Breadcrumbs

Beyond the ramp

Profile photo of Erika Whineray-KellyFab 50 member and co-founder of Auckland Breast Centre Erica Whineray-Kelly has written a beautiful piece about the importance of accessible health care. In 2017 ABC was awarded a Gold accessibility rating.

This piece was published in the June edition of the Royal Australian College of Surgeons’ "Cutting Edge" magazine.

 

 


Beyond the Ramp: Aspirations for Accessible Healthcare

Erica Whineray Kelly, FRACS, Be Accessible Fab 50 Leader

"I remember sitting in the waiting room after I’d been called back in for my results and I had my brother with me. It’s probably very bad taste, but we were joking about who the poor person would be that had the job of telling the blind girl she’s now got cancer…"

Minnie Baragwanath, NZOM had just been diagnosed with breast cancer, and having the inherited retinal condition, Stargardt’s disease that left Minnie legally blind, Minnie and I were both about to experience just how accessible the medical system was. I was not Minnie’s doctor but an old family friend who gave her some support along the way.

It was amazing to observe the added difficulties that people with access needs face: Minnie could not read her mammogram reminder, the medication bottles were all the same and the font too small, every appointment reminder came in a letter, and there was no handover between services that Minnie had low vision and would need a phone call or email (Minnie’s email ‘talks’). But better still, the district nurse was unable to visit everyday and Minnie was instructed to dress the wounds herself: Minnie could not see the wounds and the dressings were not on them…

That might feel like an extreme so how big is this problem? How big is the access community?

It is 25% and may be transient. It is anyone who is blind or can’t read print easily, anyone who has difficulty understanding things, anyone with a baby in a pushchair, anyone with crutches etc. It is an important issue in healthcare too as people with disabilities tend to have more healthcare needs, and failure to access adequate treatments is a burden to the patient and also to the system.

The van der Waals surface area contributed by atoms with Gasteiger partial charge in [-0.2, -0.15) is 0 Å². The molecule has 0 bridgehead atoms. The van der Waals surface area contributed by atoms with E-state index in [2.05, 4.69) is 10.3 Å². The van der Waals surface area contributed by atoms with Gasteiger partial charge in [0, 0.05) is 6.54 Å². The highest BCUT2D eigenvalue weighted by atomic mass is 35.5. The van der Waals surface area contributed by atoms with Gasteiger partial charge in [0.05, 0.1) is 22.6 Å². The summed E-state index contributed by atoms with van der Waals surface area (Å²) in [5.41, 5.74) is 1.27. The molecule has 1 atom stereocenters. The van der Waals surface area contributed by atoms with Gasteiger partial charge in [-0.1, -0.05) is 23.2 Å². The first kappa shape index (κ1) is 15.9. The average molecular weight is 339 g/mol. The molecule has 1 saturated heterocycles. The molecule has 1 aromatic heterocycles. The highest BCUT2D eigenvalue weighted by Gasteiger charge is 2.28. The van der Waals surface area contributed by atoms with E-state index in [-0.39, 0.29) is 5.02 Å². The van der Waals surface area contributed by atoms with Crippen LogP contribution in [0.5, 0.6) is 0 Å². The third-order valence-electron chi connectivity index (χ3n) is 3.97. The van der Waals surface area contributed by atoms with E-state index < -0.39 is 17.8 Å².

What this journey has shown me is that we all have work to do to improve accessibility in the healthcare system. But it has also shown me that the steps required are pretty small. In fact, improving accessibility benefits all the users of the system.

Personally, it was confronting for me to see that the access strategy for our private clinic was ‘nice staff and a ramp’. In fact there were many obstacles: busy website with background colours & moving graphics, the website platform was not Screen-

Reader compatible, small font and too much information on our business cards, letterheads and information sheets. We had small corridors, discrete signs, and with busy radiology and also surgical clinics, patients could end up not knowing if they were in the correct place.

Our first step was to get Be. Welcome involved (www.beaccessible.org.nz). An assessment from the Be. team highlighted the good, the bad and the ugly. From there we established a plan for getting to Gold, which we were awarded in 2017.

Where do you start? A self-assessment.

http://www.beaccessible.org.nz/be-welcome/be-lite-self-assessment

Are you accessible? A conversation with Be.Welcome is a great place to start.

Did you know?
  • Apple products all have an accessibility feature;
  • Not all website platforms are Screen-Reader compatible;
  • Videos are an excellent way to convey information;
  • Videos for Deaf people will need to be sign language interpreted (subtitles are useful for hearing-impaired only);
  • www.nzrelay.co.nz offers 24/7 relay for Deaf, hearing impaired, and speech-impaired citizens;
  • Turning lights on and off will alert Deaf customers to an emergency;
  • The Accessibility Page is the most visited on our website. https://www.aucklandbreastcentre.co.nz/be-accessible/

As surgeons, we understand that disability is just another kind of diversity like culture, gender and sexual orientation, and it is a valuable source of insight, adaptability and high-quality service. We should promote inclusiveness throughout our organisations and to advocate for policies and programs that support it. I encourage you to reflect on your organisations- are they accessible?